Icy trail in Schenley Park, Feb 2015 (photo by Kate St. John)
Snow, sleet, rain, freezing rain.
From 5 degrees F on Thursday night to 53 degrees with freezing rain today, we’ve had it all. And there’s more to come. Tomorrow night will be 15 degrees.
This yo-yo weather reminds me of what we learned during the polar vortex in January 2014: Climate change is making the jet stream wobble so we get shots of very cold air and then warm air soon after, as shown in drawing(c) below.
Jet stream Rossby waves (graphic from Wikimedia Commons)
Be careful today! It’s variably icy out there.
p.s. I’ve used an old photo of ice because it’s too icy to step outside this morning!
(photo by Kate St. John. Drawing from Wikimedia Commons; click on the image to see the original)
Uh oh! Blue light, though bright, isn’t better at night.
As cities switch from incandescent or mercury street lights to LEDs they’re saving electricity and money and providing more light. But brighter isn’t better if it’s blue.
The video above shows how the color temperature of light matters to our eyes and sleep patterns. Though the video doesn’t mention it, the color also matters to birds and animals.
It’s possible to buy yellow-toned LEDs but blue, because its bright, has been the default choice for city lights. We didn’t know that color mattered when the world began switching to LEDs and the bulbs have such a long life it’ll be decades before it’s time to replace them. Meanwhile humans, birds and animals will be coping with the change.
p.s. Here’s a really helpful video showing the difference between incandescent, compact fluorescent and LED light bulbs in home use (the A19 screw base). You’ll also see the inside of an LED bulb. I was surprised to learn it’s a tiny computer.
That question would have been absurd 200 years ago because billions of stars were visible on every clear night.
But now with the prevalence of artificial outdoor light most of us cannot see the Milky Way and many children don’t know what it is.
Because of this, some ancient stories don’t make sense. In Genesis Abraham worried that he had no heir but God reassured him, “Look up into the sky and count the stars if you can. So many shall your descendants be.” Today we look at the sky and count 50 stars, not realizing that Abraham was overwhelmed.
So what are we missing? Sriram Murali traveled in California recording time-lapse video of the night sky in places with high light pollution (San Jose) and almost no artificial light (Death Valley).
His video let’s us see the sky as our ancestors did.
Spring tide at Wimereux, France, Sept 2007 (photo from Wikimedia Commons)
Despite the fact that it’s autumn we’re going to have a spring tide next week.
In this case the word “spring” has nothing to do with the season. Instead it means the ocean will be “springing up” in the highest high tide.
Spring tides occur a day or two after a full moon and are highest when the moon is closest to Earth at perigee. On Monday the moon will be full and at its closest perigee since 1948. Watch for nuisance flooding on Tuesday in low-lying coastal communities.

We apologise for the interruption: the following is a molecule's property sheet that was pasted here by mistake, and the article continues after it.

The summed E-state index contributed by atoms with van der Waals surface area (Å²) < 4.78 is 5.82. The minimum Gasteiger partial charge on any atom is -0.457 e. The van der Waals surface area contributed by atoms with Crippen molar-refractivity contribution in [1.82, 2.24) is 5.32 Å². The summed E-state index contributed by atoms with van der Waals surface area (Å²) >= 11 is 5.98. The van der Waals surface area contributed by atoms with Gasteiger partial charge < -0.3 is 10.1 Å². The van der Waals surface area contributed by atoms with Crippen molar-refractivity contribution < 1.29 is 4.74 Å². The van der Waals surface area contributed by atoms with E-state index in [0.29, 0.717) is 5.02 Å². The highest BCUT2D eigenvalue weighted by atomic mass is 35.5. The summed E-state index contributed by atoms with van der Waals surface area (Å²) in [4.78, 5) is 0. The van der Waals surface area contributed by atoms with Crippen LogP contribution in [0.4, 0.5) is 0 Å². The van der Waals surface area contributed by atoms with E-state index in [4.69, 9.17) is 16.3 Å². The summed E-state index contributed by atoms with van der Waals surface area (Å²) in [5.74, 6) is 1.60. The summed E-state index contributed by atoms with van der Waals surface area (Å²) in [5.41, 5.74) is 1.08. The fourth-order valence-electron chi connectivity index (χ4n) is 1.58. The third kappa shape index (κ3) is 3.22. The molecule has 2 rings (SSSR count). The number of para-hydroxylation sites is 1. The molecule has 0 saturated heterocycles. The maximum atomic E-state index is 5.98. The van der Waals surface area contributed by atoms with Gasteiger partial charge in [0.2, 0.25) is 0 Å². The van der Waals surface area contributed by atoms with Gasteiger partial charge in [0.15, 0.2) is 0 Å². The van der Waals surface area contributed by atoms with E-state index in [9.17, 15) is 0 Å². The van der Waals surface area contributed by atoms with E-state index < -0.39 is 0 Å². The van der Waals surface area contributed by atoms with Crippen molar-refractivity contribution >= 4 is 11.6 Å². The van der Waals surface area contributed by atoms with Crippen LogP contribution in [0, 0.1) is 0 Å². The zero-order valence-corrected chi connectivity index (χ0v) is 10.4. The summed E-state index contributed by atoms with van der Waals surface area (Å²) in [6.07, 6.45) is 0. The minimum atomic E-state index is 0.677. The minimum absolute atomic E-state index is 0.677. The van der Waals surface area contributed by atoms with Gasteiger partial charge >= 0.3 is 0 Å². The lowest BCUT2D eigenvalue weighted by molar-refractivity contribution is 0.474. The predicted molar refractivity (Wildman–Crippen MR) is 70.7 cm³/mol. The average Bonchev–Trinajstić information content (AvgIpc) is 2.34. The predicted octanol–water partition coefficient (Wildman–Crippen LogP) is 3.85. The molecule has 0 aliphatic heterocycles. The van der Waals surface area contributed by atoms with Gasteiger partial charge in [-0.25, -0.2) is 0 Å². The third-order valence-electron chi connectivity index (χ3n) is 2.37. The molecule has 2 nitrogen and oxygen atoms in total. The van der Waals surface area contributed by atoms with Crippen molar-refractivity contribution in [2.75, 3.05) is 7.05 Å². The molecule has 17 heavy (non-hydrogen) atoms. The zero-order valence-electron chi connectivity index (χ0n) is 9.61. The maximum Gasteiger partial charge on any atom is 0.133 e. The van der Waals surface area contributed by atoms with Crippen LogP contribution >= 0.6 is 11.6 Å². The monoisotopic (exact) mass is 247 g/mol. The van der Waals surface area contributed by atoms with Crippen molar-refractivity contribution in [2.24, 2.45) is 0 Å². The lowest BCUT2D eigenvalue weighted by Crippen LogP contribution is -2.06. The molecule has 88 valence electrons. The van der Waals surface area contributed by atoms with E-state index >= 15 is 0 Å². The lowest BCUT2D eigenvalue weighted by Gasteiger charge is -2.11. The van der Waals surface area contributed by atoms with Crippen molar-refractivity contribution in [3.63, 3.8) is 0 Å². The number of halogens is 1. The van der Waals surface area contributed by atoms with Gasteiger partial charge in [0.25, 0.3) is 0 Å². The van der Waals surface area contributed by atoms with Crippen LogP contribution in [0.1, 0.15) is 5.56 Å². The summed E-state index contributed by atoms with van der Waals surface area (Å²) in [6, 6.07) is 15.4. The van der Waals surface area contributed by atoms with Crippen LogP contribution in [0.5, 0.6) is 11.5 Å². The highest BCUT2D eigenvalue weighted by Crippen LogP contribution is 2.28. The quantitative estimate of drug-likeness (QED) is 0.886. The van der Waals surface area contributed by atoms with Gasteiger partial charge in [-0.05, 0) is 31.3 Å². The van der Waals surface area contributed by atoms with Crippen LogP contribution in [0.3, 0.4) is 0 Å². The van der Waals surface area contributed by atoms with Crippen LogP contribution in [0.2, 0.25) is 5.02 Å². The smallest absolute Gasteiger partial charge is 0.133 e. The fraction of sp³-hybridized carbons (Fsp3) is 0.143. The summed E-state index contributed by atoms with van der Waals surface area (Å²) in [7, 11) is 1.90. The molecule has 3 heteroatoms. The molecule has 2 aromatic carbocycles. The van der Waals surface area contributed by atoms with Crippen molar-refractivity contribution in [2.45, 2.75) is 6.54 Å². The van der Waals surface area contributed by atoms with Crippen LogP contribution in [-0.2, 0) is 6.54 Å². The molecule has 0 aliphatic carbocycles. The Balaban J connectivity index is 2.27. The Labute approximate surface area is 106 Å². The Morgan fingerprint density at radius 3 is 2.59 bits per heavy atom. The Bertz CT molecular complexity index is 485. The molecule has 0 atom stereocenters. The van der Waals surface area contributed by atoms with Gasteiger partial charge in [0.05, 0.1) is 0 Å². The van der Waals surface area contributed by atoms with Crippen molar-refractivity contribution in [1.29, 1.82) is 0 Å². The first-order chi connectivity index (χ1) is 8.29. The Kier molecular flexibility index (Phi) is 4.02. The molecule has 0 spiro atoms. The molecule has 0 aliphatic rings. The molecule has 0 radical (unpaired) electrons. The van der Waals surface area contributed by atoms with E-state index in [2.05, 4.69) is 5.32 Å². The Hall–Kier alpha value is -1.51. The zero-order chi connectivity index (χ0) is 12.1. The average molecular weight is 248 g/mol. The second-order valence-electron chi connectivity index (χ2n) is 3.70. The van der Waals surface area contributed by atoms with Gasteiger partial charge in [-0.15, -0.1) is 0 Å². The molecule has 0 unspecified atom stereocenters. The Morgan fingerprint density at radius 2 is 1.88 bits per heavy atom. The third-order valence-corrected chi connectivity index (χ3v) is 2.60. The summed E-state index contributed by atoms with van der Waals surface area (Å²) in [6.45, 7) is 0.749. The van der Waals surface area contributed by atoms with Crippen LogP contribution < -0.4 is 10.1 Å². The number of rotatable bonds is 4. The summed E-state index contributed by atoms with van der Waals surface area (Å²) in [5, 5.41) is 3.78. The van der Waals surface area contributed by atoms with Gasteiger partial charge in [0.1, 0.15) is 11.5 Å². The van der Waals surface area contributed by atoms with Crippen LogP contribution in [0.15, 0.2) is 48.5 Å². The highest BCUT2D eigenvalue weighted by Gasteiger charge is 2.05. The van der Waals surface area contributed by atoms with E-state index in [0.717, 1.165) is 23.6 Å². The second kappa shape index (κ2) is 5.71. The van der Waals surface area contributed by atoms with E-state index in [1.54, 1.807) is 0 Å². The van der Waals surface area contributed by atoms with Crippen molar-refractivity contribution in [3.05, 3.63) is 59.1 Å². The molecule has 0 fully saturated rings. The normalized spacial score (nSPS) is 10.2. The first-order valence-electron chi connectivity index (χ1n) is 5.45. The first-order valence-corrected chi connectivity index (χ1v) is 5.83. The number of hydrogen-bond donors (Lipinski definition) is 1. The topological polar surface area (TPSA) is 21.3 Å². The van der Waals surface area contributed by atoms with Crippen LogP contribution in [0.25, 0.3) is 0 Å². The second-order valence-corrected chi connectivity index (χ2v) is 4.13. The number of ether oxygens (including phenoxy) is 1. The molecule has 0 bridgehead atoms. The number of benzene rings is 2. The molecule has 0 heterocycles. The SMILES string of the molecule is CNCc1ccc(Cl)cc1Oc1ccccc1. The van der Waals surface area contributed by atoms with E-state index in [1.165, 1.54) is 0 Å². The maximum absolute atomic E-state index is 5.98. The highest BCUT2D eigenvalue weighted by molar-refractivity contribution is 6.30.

Perigee also makes the moon look larger, an effect called the supermoon. Here are two photos of the full moon in 2007, perigee on the left on October 26, apogee (furthest) on the right on April 3.
Size comparison of full moon at perigee versus apogee (image from Wikimedia Commons)
The difference is about 30,000 miles. Closer objects look larger. (Duh!)
If you miss this supermoon you’ll have to wait 18 years for it to be this close again.
In the olden days the first killing frost in Pittsburgh usually occurred by Halloween and we had to wear winter coats over our costumes while trick-or-treating. … I always hated to cover my costume.
This year has been very warm, even hot. Only ten days ago it felt like August and today the temperature is 5-10 degrees above normal. When will we experience the first killing frost?
Some of you already have. If you live east or north of Pittsburgh the growing season is shorter (bluer), as shown on the USDA Plant Hardiness Map below. Bradford, Pennsylvania is three growing zones colder than Pittsburgh and the Monongahela and Ohio Valleys. I’ll bet they’ve had a killing frost.
Pennsylvania within the USDA Plant Hardiness Map retrieved October 2016 (map from USDA)
Here in Pittsburgh the weather forecast says we won’t dip near freezing for the next several days. Today it’ll be 10 degrees above normal.
When do you think we’ll have our first killing frost?
The effect is too tiny to see. It takes 100 years for the day to gain 1.4 milliseconds. To put that in perspective, a day was 23 hours long for the dinosaurs and is close to 24 hours now.
The only way we can measure Earth’s rotation is by using an array of instruments stationed around the globe (VLBI) that precisely record their first sighting of certain quasars. We then crunch the data to arrive at the length of a day and add a second to our atomic clocks when necessary.